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Arafat Welcomes Talks With Israelis

Although he is not invited, the Palestinian leader says he backs any discussions about peace.

February 09, 2003|Laura King | Times Staff Writer

JERUSALEM — Palestinian leader Yasser Arafat on Saturday welcomed the resumption of high-level contacts with Israel, even though he has not been allowed to take part in them.

Israeli sources disclosed Friday that Prime Minister Ariel Sharon had met two days earlier with Ahmed Korei, the speaker of the Palestinian parliament, and that other such talks had taken place before Israel's Jan. 28 general election.

However, senior Palestinian officials played down the significance of these discussions, saying they were limited in scope. The officials also expressed disappointment that there would be no movement on a U.S.-backed proposal to relaunch peace talks until after Sharon forms a new government, which could take as long as six weeks.

Still, news of the talks was the first sign in many months of any possible rapprochement between Israel and the Palestinians. Each side blames the other for the last 2 1/2 years of bloodshed, which has killed more than 700 Israelis and at least 1,800 Palestinians.

Israeli media reports suggested that the disclosure of the discussions could have been an effort to bolster Sharon's image as he tries to lure the left-leaning Labor Party into a governing coalition with his hard-line Likud. So far, Labor has refused.

Commentators also said the timing could reflect a desire on Sharon's part to appear more conciliatory toward the Palestinians as a U.S.-led conflict with Iraq grows more likely. Israel's Channel One television reported that the meetings came in response to intense pressure from the Bush administration.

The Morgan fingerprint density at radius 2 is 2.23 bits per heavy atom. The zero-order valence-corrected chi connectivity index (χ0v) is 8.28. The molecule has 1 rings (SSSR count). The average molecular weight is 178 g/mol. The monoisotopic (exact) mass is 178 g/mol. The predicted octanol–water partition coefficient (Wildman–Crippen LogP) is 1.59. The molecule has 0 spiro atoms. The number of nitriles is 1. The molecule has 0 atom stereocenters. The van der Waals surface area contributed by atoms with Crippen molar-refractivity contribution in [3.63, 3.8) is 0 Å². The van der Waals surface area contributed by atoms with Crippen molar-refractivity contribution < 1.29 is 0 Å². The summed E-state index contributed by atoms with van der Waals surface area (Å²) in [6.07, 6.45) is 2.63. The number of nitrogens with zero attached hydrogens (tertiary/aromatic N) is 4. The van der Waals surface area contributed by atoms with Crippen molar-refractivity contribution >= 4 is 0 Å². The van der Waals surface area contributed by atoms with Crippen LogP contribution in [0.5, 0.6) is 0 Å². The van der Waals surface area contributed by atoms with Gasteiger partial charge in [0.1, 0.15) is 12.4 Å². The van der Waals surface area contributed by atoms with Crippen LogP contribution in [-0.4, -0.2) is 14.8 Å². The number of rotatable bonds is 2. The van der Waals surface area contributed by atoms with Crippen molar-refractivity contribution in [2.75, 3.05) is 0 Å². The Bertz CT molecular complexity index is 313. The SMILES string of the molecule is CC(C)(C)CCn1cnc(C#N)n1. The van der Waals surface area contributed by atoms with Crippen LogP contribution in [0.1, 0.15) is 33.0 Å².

Arafat, speaking to reporters at his compound in the West Bank city of Ramallah, where he has been confined for more than a year, said the Palestinians are willing to talk with anyone who can help restart negotiations.

"The Palestinian leadership has decided to pursue contacts with the Israelis ... or with any of our friends around the world," he said. "We are ready for any talks as long as this might lead us to peace."

Israel refuses to have any contact with the Palestinian Authority president, blaming him for fomenting violence. Sharon has said there are no prospects for peace until Arafat is removed from power.

Sources on both sides said Sharon met for about two hours Wednesday with Korei, better known as Abu Alaa. Korei is considered a moderate and played a major role in talks that led to the now-abandoned Oslo peace accords in 1993.

More contacts were expected in the coming week, Israeli officials said.

However, the chief Palestinian negotiator, Saeb Erekat, said that what Palestinians really want is quicker movement on the so-called road map, a blueprint for relaunching negotiations that was drafted by the United States, the European Union, the United Nations and Russia.

"I call on the world community to focus on ways to revive the peace process in the region," Erekat said.

Sharon has said he does not want the "road map" unveiled until after his new government is in place.

Also Saturday, in the West Bank and Gaza Strip, Israeli troops demolished about a dozen Palestinian homes, two of them belonging to the families of Palestinian gunmen who killed two Israeli soldiers last week.

Palestinians and human rights groups denounce such punitive demolitions, but Israel insists that they serve as a deterrent to attacks.

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